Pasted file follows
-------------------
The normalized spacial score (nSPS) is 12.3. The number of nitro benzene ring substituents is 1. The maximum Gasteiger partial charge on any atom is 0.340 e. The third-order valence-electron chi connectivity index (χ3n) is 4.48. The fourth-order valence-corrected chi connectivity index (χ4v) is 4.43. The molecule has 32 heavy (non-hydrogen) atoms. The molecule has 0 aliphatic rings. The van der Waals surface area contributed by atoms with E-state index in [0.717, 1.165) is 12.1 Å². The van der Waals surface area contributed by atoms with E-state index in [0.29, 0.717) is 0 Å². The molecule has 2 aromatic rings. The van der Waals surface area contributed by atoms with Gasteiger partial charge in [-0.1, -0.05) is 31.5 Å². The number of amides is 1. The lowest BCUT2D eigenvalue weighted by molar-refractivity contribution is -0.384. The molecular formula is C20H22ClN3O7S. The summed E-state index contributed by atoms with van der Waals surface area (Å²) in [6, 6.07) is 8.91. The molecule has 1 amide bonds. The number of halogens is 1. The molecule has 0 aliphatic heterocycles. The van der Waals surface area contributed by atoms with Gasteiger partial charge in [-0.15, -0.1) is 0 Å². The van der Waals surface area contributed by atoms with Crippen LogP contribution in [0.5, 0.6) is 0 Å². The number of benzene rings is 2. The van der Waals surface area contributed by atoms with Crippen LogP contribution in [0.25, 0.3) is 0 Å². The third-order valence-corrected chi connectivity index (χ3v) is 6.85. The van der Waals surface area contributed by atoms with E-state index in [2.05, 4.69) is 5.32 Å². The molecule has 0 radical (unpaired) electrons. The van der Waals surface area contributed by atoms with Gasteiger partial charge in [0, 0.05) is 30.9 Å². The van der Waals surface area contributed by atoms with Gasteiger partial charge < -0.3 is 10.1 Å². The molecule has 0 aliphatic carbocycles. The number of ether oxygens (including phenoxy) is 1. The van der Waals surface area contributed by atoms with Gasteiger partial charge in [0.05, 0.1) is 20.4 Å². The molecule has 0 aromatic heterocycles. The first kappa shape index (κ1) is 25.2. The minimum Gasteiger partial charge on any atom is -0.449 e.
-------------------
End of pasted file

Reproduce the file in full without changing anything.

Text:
The normalized spacial score (nSPS) is 12.3. The number of nitro benzene ring substituents is 1. The maximum Gasteiger partial charge on any atom is 0.340 e. The third-order valence-electron chi connectivity index (χ3n) is 4.48. The fourth-order valence-corrected chi connectivity index (χ4v) is 4.43. The molecule has 32 heavy (non-hydrogen) atoms. The molecule has 0 aliphatic rings. The van der Waals surface area contributed by atoms with E-state index in [0.717, 1.165) is 12.1 Å². The van der Waals surface area contributed by atoms with E-state index in [0.29, 0.717) is 0 Å². The molecule has 2 aromatic rings. The van der Waals surface area contributed by atoms with Gasteiger partial charge in [-0.1, -0.05) is 31.5 Å². The number of amides is 1. The lowest BCUT2D eigenvalue weighted by molar-refractivity contribution is -0.384. The molecular formula is C20H22ClN3O7S. The summed E-state index contributed by atoms with van der Waals surface area (Å²) in [6, 6.07) is 8.91. The molecule has 1 amide bonds. The number of halogens is 1. The molecule has 0 aliphatic heterocycles. The van der Waals surface area contributed by atoms with Gasteiger partial charge in [-0.15, -0.1) is 0 Å². The van der Waals surface area contributed by atoms with Crippen LogP contribution in [0.5, 0.6) is 0 Å². The number of benzene rings is 2. The van der Waals surface area contributed by atoms with Crippen LogP contribution in [0.25, 0.3) is 0 Å². The third-order valence-corrected chi connectivity index (χ3v) is 6.85. The van der Waals surface area contributed by atoms with E-state index in [2.05, 4.69) is 5.32 Å². The molecule has 0 radical (unpaired) electrons. The van der Waals surface area contributed by atoms with Gasteiger partial charge in [0, 0.05) is 30.9 Å². The van der Waals surface area contributed by atoms with Gasteiger partial charge < -0.3 is 10.1 Å². The molecule has 0 aliphatic carbocycles. The number of ether oxygens (including phenoxy) is 1. The van der Waals surface area contributed by atoms with Gasteiger partial charge in [0.05, 0.1) is 20.4 Å². The molecule has 0 aromatic heterocycles. The first kappa shape index (κ1) is 25.2. The minimum Gasteiger partial charge on any atom is -0.449 e.